Isida Gruzdeva believes that all sweet dreams and candy indulgences inevitably end with chocolate. That’s why the 4-year-old mini ganache connoisseur, who’s also my daughter, sprung on the chance to get schooled in a new meaning of haut chocolat during an interview in the kitchen of chocolatier Jessica Foster.
What is it like to be a chocolate maker? That’s the best job in the world. It’s pretty cool, but a lot of work. Most people are excited to see me when I do deliveries. I make people happy, and that’s pretty fun.
How do you make the chocolates into all those cool shapes? I use molds to make the shapes. Did you see the one that looks like a jack-o’-lantern for Halloween? It’s a pumpkin with a face.
Yes, it’s cute. It has pumpkin seeds and sea salt inside. It’s pretty delicious.
We use a cookie cutter to make our cookies into shapes. But my mom says I never have to be cookie cutter. Yes, be yourself! That’s a good thing.
Do you get to taste all your chocolates? Absolutely! I get to taste everything.
Wow. You must lick a lot of bowls. Yes, it’s quality control.
My dad says to make things taste good you have to put love in your cooking. Do you put love in your chocolates? It’s definitely one of the main ingredients.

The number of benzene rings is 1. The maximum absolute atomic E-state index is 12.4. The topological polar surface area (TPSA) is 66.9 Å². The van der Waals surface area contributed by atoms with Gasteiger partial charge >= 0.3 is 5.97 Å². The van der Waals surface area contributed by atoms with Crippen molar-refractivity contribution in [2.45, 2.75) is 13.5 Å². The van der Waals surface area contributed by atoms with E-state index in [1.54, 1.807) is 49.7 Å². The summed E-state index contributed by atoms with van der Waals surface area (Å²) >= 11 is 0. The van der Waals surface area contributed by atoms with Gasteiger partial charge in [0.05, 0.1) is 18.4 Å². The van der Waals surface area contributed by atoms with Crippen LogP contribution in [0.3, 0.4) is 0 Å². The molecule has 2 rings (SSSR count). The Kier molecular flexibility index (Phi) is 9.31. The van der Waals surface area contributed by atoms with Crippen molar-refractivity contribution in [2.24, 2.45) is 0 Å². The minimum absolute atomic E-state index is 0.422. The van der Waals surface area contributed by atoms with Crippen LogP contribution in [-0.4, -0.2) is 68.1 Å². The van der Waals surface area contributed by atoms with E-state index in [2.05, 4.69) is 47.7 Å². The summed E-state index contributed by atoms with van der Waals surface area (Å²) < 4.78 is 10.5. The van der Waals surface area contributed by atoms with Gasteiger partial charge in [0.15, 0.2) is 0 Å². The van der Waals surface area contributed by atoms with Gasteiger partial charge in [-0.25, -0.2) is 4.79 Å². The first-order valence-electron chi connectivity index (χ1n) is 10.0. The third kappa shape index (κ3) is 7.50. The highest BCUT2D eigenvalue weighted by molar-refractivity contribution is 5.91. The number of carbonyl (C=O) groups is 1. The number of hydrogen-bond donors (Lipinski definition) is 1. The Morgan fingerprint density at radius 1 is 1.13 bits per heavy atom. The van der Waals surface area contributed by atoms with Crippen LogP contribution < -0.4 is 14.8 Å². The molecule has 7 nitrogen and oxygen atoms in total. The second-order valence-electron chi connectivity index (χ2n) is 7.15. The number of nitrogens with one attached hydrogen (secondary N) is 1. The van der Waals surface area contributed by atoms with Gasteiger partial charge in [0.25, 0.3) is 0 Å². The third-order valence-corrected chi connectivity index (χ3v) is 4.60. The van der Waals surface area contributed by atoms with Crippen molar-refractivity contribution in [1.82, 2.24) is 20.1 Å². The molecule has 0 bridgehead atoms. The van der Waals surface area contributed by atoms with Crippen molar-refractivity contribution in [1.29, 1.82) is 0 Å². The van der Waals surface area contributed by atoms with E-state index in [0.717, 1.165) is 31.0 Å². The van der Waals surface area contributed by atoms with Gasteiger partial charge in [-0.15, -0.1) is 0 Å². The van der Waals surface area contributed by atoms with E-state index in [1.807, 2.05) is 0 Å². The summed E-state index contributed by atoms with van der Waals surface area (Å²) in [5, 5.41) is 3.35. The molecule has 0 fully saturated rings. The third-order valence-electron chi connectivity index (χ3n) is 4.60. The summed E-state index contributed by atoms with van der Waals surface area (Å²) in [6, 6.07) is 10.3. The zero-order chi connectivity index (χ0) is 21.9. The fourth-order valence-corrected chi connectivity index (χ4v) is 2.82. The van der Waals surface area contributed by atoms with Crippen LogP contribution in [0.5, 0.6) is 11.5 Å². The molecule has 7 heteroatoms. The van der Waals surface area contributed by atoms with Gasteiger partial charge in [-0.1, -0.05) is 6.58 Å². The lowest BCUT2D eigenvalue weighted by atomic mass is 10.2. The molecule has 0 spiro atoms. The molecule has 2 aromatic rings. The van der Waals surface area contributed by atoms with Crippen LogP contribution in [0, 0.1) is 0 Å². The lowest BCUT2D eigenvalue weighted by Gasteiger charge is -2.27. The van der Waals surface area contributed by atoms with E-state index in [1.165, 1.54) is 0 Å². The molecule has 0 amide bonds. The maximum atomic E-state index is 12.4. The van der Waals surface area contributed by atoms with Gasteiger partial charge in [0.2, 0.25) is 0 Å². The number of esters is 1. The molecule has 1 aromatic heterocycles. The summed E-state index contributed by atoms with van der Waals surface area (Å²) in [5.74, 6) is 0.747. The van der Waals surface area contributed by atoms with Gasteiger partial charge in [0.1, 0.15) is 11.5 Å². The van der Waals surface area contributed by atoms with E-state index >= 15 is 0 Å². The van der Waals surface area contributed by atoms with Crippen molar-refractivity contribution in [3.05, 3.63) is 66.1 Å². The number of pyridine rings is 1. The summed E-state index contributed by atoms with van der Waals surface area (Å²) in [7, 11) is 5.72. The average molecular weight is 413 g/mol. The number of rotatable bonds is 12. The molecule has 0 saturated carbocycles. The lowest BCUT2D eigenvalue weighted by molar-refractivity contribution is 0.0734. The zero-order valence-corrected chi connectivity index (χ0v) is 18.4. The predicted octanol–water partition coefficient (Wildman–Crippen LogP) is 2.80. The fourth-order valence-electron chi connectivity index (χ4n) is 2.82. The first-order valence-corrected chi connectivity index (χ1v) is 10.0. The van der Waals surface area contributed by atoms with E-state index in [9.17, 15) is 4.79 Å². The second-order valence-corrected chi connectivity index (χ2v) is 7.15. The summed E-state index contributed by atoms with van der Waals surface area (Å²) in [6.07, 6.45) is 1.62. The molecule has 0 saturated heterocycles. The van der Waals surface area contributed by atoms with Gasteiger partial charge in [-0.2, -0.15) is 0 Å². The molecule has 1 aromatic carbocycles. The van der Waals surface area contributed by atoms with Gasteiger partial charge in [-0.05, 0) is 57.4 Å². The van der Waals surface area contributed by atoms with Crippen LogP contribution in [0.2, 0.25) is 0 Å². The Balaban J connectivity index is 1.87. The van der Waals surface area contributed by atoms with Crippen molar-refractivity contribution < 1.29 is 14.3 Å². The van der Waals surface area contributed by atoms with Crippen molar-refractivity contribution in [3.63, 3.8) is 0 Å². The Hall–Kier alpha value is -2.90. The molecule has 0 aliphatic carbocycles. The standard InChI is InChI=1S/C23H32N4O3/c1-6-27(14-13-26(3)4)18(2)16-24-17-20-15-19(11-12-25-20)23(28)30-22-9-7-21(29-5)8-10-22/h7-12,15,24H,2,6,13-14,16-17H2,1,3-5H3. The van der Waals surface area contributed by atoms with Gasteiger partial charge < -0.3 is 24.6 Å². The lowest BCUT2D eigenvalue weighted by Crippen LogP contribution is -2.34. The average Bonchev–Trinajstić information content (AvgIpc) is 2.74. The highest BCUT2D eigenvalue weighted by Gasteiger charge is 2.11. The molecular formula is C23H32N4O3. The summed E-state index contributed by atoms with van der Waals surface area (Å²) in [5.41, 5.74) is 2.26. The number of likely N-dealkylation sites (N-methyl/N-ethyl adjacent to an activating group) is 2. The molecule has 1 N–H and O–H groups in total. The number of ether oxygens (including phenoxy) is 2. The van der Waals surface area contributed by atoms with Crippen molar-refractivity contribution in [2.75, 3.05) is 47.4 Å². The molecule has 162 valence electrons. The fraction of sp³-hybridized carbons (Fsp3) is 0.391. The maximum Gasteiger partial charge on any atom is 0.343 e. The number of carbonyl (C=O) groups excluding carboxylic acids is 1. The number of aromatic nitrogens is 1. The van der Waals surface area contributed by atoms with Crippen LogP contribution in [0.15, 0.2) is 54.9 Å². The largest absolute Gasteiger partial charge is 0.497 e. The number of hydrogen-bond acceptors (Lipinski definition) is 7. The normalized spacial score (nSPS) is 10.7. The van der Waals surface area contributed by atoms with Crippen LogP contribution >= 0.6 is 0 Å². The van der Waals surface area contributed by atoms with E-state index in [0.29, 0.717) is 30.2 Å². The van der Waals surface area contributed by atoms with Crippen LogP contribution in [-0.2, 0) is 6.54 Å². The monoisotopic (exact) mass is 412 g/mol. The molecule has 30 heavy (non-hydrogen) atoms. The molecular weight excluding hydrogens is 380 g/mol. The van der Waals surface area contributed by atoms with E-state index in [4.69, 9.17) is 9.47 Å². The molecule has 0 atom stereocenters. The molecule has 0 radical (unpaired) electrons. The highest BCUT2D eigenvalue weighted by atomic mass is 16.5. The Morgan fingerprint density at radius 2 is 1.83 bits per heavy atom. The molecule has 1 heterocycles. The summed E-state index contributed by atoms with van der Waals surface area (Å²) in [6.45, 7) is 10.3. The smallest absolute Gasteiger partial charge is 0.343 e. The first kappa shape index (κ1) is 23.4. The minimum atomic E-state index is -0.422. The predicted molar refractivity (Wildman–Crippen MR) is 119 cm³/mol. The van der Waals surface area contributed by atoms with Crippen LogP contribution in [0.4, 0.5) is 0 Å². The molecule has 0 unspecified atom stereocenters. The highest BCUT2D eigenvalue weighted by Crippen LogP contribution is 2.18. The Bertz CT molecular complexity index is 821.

In addition to catering events and weddings, Jessica Foster Confections also ships two quarterly chocolate clubs:
Chocolate Lover’s Club: “Making chocolates is a nuance of temperatures,” said Foster, who makes every one of her impeccable chocolates by hand. “If someone has warm hands, they will have a hard time making chocolates.” Members of this club receive boxes of truffles, caramelized almonds, and other seasonal chocolate creations.
Truffle Club: “Any ingredient that is reasonable for me to grow, I do,” explained Foster of her personal garden of Meyer lemon trees, mint, thyme, and other seasonal ingredients she mixes into her truffles. “Then I know it’s organic and fresh.” This club offers an 18-piece assortment of varying truffles, unless club members specify they prefer only dark chocolate.